Try to live a life of service — to help someone where you are or whatever you may be — take it from me; you can get happiness out of that, more than anything in life.

Henry T. Waskow


Tuesday, April 27, 2021

Gov. Abbott: We’ll bill Biden

From Hot Air 

Texas Governor Greg Abbott is in process of reminding the Biden administration that the responsibility for securing the southern border lies with the federal government. The State of Texas has been picking up the expenses that incur. Now he is asking county judges to tally up their costs and send him the totals. Abbott says he is going to bill the federal government for the costs.

Abbott rightly tells the county judges (not a judicial position, it’s a county’s CEO) that Texans should not be paying for Biden’s border disaster. Several counties have declared states of emergency because they simply do not have the resources to cope with the situation. County and local governments do not have the personnel or funds to take care of the emergencies caused when illegal migrants are dumped into their communities due to a lack of space in shelters. Governor Abbott put Operation Lone Star into place to address border security and safety issues. He deployed air, ground, marine, and tactical border security assets to high threat areas with the mission of combatting human trafficking and drug cartel operations.

In his letter to county judges, Abbott reminded them that he also launched an investigation into reports of abuse in some of the shelters housing unaccompanied minors.

Governor Abbott will ask the Biden administration for full reimbursement to the State of Texas.

Full story:


Now reading

"Autobiography of Samuel S. Hildebrand, the Renowned Missouri ‘Bushwhacker’ Unconquerable Rob Roy of America; Being His Complete Confession Recently Made to the Writers, and Carefully Compiled by James W. Evans and A. Wendell Keith, M.D., of St. Francois County, Mo.; Together with All the Facts Connected with His Early History."

Fiction recommended of the same era: "The Outlaw Josie Wales" and "Woe to Live On," movie title "Ride with the Devil."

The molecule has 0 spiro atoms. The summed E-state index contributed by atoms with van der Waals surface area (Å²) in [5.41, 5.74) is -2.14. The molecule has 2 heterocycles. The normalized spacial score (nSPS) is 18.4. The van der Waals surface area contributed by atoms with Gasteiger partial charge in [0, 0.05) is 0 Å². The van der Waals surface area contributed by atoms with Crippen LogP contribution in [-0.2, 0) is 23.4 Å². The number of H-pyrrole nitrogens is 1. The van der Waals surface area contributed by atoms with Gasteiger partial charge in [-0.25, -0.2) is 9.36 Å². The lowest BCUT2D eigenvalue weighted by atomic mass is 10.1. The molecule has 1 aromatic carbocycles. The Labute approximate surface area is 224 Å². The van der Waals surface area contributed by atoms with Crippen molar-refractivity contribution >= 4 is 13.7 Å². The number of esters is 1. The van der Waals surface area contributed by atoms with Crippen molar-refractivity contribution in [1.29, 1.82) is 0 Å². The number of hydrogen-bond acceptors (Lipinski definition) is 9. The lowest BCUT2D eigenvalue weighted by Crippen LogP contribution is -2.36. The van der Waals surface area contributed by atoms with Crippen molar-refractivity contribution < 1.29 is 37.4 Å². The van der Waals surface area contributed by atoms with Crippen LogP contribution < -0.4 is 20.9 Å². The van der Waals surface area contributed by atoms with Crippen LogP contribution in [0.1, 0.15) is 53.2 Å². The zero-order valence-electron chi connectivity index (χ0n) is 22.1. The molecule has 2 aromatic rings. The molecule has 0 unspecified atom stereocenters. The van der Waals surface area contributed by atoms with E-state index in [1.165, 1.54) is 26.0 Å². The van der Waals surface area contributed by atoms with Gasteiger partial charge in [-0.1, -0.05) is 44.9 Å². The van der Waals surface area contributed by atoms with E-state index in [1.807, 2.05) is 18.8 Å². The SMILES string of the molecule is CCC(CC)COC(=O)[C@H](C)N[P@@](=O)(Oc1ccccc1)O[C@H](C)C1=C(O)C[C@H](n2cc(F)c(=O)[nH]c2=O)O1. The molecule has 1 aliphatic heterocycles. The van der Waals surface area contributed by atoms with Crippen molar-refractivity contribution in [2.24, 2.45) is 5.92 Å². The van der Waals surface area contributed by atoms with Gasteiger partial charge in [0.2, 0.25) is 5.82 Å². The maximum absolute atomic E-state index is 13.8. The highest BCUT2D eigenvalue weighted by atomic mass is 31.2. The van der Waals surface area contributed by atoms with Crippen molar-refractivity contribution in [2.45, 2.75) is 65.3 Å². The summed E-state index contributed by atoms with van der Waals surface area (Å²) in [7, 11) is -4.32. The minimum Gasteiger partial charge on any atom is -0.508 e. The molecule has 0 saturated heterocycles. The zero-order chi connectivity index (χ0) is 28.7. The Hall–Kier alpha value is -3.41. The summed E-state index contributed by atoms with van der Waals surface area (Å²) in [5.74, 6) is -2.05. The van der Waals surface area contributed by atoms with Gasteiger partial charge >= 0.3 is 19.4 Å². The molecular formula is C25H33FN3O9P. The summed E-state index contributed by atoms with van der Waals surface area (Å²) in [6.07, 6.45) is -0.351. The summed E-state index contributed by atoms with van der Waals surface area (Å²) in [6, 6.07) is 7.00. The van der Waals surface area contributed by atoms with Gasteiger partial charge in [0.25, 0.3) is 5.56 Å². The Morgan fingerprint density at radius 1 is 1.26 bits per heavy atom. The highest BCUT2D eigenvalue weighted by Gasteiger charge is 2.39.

Monday, April 26, 2021

If not for the internet...

While searching for something military, I ran across the “Air Service Newsletter 1930.” Some interesting reads from events, two pilots who kept a Fokker C2 in the air for 151 hours, Jan. 1-7, 1929 in a test of air-to-air refueling; a pilot whose oxygen mask failed, the pilot regaining consciousness at 15,000 feet and regaining control of his aircraft at 13,000 feet; and an obituary for an officer who in World War I served for a time “at the concentration camps in Charlotte, N.C., and Garden City, Long Island, N.Y.”

One of the Fokker pilots was Maj. Carl A. Spatz, later general commanding the 8th Air Force and then the first Air Force chief of staff.

The pilot whose fighter plane went into a tail spin at high altitude was 1st Lieut. D.D. Graves, who, as a colonel commanded the 63rd Fighter Wing and was shot down Feb. 8, 1944, near Porto Santo, Italy. Graves was declared dead on Feb. 9, 1945.

As for the North Carolina concentration camp: “The Germans detained at the camp were a combination of workers from a German ship and immigrants that had been held at Ellis Island since the beginning of the war. In all, 2,500 Germans were held in the internment camp in Hot Springs; many were living right in that luxury hotel.



Just thinking and observing

 Work expands to fill the time allotted for it.